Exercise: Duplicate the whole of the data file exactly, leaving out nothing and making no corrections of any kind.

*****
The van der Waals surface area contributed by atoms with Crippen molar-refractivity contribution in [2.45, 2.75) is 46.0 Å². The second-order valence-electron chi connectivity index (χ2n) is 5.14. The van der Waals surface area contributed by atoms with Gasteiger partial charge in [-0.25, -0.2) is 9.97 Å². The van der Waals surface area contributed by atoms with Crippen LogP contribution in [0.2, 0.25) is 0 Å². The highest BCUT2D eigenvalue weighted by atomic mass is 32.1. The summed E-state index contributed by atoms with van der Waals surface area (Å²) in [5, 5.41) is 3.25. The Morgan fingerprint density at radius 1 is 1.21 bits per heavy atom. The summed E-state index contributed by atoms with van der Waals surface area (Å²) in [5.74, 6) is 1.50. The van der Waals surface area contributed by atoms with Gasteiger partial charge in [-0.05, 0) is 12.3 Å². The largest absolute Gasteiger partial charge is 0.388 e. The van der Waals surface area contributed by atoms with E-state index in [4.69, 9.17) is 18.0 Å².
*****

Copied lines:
The van der Waals surface area contributed by atoms with Crippen molar-refractivity contribution in [2.45, 2.75) is 46.0 Å². The second-order valence-electron chi connectivity index (χ2n) is 5.14. The van der Waals surface area contributed by atoms with Gasteiger partial charge in [-0.25, -0.2) is 9.97 Å². The van der Waals surface area contributed by atoms with Crippen LogP contribution in [0.2, 0.25) is 0 Å². The highest BCUT2D eigenvalue weighted by atomic mass is 32.1. The summed E-state index contributed by atoms with van der Waals surface area (Å²) in [5, 5.41) is 3.25. The Morgan fingerprint density at radius 1 is 1.21 bits per heavy atom. The summed E-state index contributed by atoms with van der Waals surface area (Å²) in [5.74, 6) is 1.50. The van der Waals surface area contributed by atoms with Gasteiger partial charge in [-0.05, 0) is 12.3 Å². The largest absolute Gasteiger partial charge is 0.388 e. The van der Waals surface area contributed by atoms with E-state index in [4.69, 9.17) is 18.0 Å².